This is an odd episode in that is takes stories of several characters telling the same story from different viewpoints all with a mixing time line… and it works.
Yes I’m shocked too. Honestly I hate shenanigans with narrative. Take a story, tell it in chronological order, try to be consistent with viewpoints in any one scene and generally don’t leap around and throw in random camera angles and whatever else some newly-art-school-minted director decides to throw into a show for whatever random reason
But this worked - we got to see some less usual POVs and allowed us to see a very complicated multi-sided plot from different angles because one POV simply could not adequately cover it.
So, Penny is heading to the Underworld to try and get the key from there - only he finds that the Underworld is Broken. I’m guessing this is because there’s no magic anymore and the Underworld probably runs a lot on magic. So we have “temporary” housing where numerous dead are now living in tents. Finding one person among them would be difficult so he needs to bribe an official
With the plot line of Game of Thrones. Hey if you died mid-series you’d want to know what happened! Of course, Penny has never watched an episode of Game of Thrones in his life and has to bullshit some nonsense instead, but it works and he finds Benedict
Who doesn’t have the key…. And is super sad that Penny, who he considered a friend (despite Penny hardly knowing him) has not actually come for him. He’s sad and pitiable and rather huggy and clingy in a slightly more than a little stalkerish way. Benedict claims the Librarians took the key and he totally wants to go with Penny on a buddy adventure to get it back.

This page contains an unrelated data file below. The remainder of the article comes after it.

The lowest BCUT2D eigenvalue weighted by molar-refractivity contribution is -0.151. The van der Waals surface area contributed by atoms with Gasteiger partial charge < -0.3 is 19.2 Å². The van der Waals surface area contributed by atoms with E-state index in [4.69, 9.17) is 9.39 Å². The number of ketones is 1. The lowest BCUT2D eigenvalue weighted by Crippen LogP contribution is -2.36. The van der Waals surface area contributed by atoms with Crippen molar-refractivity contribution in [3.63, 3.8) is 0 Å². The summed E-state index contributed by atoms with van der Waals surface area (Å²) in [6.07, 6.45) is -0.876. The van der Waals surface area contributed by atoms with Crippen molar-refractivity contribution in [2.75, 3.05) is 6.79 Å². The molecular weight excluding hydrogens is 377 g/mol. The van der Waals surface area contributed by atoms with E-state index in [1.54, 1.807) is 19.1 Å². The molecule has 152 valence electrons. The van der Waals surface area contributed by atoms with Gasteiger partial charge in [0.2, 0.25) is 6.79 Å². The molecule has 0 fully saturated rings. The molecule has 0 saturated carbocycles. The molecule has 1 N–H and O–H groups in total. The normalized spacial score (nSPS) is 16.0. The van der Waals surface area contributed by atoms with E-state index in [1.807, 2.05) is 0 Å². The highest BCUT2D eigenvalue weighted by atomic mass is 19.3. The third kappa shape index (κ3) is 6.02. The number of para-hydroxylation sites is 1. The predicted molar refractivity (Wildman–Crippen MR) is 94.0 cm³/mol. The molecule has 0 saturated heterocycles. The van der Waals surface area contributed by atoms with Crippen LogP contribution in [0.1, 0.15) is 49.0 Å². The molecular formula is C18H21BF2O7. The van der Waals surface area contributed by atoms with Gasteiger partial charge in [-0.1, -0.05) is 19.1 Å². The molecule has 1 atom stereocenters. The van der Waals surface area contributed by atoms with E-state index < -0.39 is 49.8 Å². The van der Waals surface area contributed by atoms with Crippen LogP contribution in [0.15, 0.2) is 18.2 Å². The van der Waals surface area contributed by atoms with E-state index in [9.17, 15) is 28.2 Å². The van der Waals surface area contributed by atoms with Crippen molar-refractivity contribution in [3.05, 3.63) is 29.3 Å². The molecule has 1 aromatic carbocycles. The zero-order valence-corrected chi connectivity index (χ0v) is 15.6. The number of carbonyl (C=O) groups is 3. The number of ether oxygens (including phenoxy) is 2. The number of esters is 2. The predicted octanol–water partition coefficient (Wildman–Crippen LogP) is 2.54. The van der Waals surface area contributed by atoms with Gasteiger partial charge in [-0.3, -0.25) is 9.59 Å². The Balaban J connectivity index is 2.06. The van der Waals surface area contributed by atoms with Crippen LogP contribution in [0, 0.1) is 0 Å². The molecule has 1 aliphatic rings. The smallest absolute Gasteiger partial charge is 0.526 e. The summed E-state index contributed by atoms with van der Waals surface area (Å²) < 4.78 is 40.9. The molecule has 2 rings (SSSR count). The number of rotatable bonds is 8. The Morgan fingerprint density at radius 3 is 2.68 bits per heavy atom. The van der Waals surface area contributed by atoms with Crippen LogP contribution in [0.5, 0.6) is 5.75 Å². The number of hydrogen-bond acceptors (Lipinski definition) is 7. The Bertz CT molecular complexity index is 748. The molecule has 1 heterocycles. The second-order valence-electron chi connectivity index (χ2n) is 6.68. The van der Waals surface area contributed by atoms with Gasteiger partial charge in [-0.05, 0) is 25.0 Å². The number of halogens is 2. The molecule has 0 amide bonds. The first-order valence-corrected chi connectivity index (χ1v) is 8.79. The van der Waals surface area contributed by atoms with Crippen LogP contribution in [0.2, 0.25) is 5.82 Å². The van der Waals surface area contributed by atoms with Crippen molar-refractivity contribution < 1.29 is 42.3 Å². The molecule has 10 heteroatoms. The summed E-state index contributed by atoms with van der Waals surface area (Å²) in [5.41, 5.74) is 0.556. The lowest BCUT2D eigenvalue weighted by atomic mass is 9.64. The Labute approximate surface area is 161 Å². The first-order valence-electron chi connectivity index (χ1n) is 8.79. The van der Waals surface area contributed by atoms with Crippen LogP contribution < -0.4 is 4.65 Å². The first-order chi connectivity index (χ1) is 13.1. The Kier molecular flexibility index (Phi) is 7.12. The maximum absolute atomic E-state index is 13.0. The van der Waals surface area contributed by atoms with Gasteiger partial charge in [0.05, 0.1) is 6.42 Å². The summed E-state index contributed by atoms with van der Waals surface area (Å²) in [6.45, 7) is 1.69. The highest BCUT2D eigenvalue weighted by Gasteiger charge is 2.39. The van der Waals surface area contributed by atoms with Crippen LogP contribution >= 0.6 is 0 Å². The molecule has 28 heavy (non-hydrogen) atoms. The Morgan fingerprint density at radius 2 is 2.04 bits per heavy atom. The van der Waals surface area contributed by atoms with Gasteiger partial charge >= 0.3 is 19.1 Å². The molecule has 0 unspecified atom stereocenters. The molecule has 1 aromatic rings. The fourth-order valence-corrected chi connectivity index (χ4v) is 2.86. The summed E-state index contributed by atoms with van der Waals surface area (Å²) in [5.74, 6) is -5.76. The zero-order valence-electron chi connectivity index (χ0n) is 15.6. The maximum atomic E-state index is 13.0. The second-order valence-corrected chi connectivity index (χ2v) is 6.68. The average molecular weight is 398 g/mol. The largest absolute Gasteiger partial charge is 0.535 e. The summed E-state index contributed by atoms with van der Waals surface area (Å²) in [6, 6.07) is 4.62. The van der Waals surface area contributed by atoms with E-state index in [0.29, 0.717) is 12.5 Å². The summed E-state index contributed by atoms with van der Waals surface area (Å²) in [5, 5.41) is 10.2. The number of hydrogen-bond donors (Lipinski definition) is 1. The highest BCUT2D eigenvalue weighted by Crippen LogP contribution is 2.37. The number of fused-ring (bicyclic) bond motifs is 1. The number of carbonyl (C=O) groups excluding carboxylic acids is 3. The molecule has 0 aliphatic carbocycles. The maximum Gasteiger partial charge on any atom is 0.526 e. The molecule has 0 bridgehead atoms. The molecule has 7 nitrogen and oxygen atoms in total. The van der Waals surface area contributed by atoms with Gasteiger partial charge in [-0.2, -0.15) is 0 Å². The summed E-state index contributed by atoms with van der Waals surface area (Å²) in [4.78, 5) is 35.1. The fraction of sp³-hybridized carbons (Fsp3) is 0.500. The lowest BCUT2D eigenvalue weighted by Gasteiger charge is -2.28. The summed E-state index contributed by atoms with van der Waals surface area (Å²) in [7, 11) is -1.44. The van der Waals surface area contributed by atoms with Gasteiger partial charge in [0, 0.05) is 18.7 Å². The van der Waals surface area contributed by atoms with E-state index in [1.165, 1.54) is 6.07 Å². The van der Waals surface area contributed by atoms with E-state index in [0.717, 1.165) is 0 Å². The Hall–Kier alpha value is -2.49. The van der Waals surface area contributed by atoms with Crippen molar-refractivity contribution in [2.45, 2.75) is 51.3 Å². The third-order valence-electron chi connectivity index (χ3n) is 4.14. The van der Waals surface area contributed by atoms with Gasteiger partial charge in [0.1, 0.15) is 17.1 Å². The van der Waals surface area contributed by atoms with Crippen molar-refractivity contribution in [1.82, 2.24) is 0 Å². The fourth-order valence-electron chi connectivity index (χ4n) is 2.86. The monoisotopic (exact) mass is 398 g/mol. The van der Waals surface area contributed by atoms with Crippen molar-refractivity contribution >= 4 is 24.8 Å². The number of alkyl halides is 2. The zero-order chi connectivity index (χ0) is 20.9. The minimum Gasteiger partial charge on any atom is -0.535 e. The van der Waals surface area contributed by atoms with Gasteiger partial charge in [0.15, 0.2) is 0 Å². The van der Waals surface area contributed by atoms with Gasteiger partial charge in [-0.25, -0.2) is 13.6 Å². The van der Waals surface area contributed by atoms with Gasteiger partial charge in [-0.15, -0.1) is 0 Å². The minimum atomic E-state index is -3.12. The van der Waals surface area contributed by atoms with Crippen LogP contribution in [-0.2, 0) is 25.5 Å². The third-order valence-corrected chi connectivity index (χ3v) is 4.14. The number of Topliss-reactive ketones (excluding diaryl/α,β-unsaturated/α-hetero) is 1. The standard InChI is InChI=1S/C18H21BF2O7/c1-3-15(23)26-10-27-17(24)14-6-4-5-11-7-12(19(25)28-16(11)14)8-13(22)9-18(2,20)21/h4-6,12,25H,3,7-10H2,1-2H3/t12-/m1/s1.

Penny ditches him. And I understand that - I mean I get that Benedict is super sad and vulnerable and I kind of want to hug him and ask him about maps; but at the same time his clinginess kind of makes Penny obviously uncomfortable and one’s need for companionship does not mean others are required to provide it.
The Library does still work, which implies some level of magic. He tries to break in and runs into Sylvia - his former supervisor at the Library is super dead. Penny feels kinda guilty about this since he kind of left her in the poison room to die. But Sylvia is both cool and sensible and quickly tells him she isn’t mad because of course he ditched her - all he could have done would be to die next to her. And she’s here to help him find the key
They follow a trail of white powder to a room containing a woman who looks exactly like Alice. She’s actually Cassandra. Yes, that Cassandra, the prophet who was cursed with magical Sight. The Library has used her for a long time to use her magical vision to write the biographies of all living people: managing it with magic. Now, without magic, Cassandra can only write one book at a time - which also explains the Blank Spot - the terrible apocalyptic future that the Librarians were so worried about. All the biographies stop because Cassandra can’t write them any more.
Cassandra isn’t exactly coherent, but her writing is what led Sylvia to Penny.
And now she passes crumpled pages to Penny to help guide him. Page 1 is Poppy and Quentin having sex which Penny quickly puts down because he really really really doesn’t want to read that
Quentin is still all fretting about Harriet’s plan and doesn’t want to risk Poppy’s life on the plan because he’s become post-sex clingy rather than remembering she’s not a friend. She points out that bringing magic back is kind of something every magician has a stake in; and he totally misses this point to instead talk about quests. This is his quest and the whole point of a quest is to change the questor and make him something he’s not: specifically making the not!hero Quentin into a hero